Why More Self-control Makes you Happier. Examining the Relationship Between Self-control, Regulatory Focus, and Happiness

  • T. Cheung
  • F. Kroese
  • D. de Ridder

Abstract

Background: People with high trait self-control (TSC) are not only more successful but also happier: how does regulatory focus (promotion vs. prevention) explain this relationship? Responding to this unexplored research question, the current study examines the relationship between self-control, regulatory focus, and happiness. Methods: 545 participants completed questionnaires on TSC, regulatory focus, and happiness. Findings: Mediation analyses using bootstrapping revealed that TSC positively predicts happiness and significant mediation effects for both promotion and prevention focus were found. TSC was positively associated with promotion focus, which in turn was positively associated with happiness. Contrastingly, TSC was negatively associated with prevention focus, which in turn was negatively associated with happiness. Discussion: Greater TSC leads to happiness as regulatory focus mediates this relationship. People with higher TSC are happier possibly because they are more concerned with potential positive outcomes. Counterintuitive to the traditional conceptualization that TSC involves more vigilance in line with a prevention focus, novel findings in this study posit that more TSC leads to greater happiness through a lower prevention focus. Findings have relevant implications for topical scientific debates about the underlying mechanisms of self-control.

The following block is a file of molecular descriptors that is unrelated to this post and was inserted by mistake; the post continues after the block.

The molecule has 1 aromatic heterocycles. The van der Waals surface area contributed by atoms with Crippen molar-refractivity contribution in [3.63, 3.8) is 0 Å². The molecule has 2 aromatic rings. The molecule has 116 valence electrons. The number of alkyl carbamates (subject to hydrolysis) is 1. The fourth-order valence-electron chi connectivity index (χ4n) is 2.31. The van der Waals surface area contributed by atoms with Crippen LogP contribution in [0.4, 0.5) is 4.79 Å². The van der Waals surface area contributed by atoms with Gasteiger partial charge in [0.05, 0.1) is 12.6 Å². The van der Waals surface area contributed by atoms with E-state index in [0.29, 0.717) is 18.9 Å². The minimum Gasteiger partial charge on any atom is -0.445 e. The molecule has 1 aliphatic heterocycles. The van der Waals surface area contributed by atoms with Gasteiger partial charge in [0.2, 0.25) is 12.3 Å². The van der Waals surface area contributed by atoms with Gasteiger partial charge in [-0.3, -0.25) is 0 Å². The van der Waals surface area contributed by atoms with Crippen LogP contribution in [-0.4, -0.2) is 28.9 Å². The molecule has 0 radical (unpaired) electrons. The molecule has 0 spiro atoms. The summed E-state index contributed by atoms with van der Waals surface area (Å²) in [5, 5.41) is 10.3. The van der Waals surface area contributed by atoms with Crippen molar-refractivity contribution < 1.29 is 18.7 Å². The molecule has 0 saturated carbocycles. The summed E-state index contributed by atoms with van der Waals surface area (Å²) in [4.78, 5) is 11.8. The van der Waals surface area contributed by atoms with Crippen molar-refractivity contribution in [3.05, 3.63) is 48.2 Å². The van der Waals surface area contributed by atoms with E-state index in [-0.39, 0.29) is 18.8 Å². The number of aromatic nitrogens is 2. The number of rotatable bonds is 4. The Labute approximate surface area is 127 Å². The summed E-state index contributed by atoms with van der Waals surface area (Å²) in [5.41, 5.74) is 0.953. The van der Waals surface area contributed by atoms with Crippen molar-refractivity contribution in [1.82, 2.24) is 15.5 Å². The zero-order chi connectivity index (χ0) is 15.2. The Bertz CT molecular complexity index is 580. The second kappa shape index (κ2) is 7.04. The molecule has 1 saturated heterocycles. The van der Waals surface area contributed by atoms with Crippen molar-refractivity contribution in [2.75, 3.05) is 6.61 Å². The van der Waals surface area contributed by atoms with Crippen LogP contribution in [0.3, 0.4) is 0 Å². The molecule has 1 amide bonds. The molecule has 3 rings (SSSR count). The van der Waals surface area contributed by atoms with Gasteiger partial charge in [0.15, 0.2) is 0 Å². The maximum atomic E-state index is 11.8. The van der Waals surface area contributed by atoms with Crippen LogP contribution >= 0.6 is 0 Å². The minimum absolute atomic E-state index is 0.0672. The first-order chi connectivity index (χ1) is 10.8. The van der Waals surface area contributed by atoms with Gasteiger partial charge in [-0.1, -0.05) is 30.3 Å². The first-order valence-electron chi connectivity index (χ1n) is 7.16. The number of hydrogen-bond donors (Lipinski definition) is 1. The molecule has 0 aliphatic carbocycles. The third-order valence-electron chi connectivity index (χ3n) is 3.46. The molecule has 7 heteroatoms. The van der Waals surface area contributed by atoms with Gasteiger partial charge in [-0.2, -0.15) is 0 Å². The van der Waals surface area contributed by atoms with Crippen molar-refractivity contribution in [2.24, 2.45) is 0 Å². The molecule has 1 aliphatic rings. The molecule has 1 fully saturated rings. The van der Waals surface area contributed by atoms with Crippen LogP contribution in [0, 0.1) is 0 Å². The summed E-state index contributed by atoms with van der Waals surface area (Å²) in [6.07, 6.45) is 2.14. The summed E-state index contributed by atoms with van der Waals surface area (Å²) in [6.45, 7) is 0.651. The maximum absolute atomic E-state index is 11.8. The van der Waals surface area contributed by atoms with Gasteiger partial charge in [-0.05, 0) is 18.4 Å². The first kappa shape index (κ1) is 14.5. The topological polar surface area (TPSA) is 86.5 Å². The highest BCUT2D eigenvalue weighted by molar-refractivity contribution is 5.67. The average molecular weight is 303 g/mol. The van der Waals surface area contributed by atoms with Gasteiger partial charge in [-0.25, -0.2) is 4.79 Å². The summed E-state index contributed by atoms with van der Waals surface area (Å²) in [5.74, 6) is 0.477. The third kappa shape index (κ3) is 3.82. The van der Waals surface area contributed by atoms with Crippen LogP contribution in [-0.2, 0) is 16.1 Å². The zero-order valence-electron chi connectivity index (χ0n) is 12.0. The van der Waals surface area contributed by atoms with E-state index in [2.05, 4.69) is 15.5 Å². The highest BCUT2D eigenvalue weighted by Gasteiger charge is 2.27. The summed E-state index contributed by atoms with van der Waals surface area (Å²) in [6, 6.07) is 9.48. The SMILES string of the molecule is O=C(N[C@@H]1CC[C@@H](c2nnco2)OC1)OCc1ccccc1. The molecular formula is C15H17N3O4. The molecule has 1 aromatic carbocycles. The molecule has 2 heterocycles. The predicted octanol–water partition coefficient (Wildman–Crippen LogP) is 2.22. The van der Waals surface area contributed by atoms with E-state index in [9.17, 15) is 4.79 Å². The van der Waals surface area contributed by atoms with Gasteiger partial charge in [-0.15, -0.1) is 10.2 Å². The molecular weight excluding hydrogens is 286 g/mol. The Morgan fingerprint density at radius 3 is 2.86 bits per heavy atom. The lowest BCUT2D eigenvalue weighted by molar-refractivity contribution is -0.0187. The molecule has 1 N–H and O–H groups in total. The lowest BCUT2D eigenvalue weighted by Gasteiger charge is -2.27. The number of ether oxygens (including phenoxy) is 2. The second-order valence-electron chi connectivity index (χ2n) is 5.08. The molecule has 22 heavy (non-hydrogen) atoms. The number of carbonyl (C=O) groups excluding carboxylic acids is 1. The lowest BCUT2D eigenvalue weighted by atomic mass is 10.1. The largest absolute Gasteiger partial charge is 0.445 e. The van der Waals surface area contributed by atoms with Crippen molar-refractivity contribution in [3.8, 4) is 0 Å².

Published
2014-12-01
Section
Oral presentations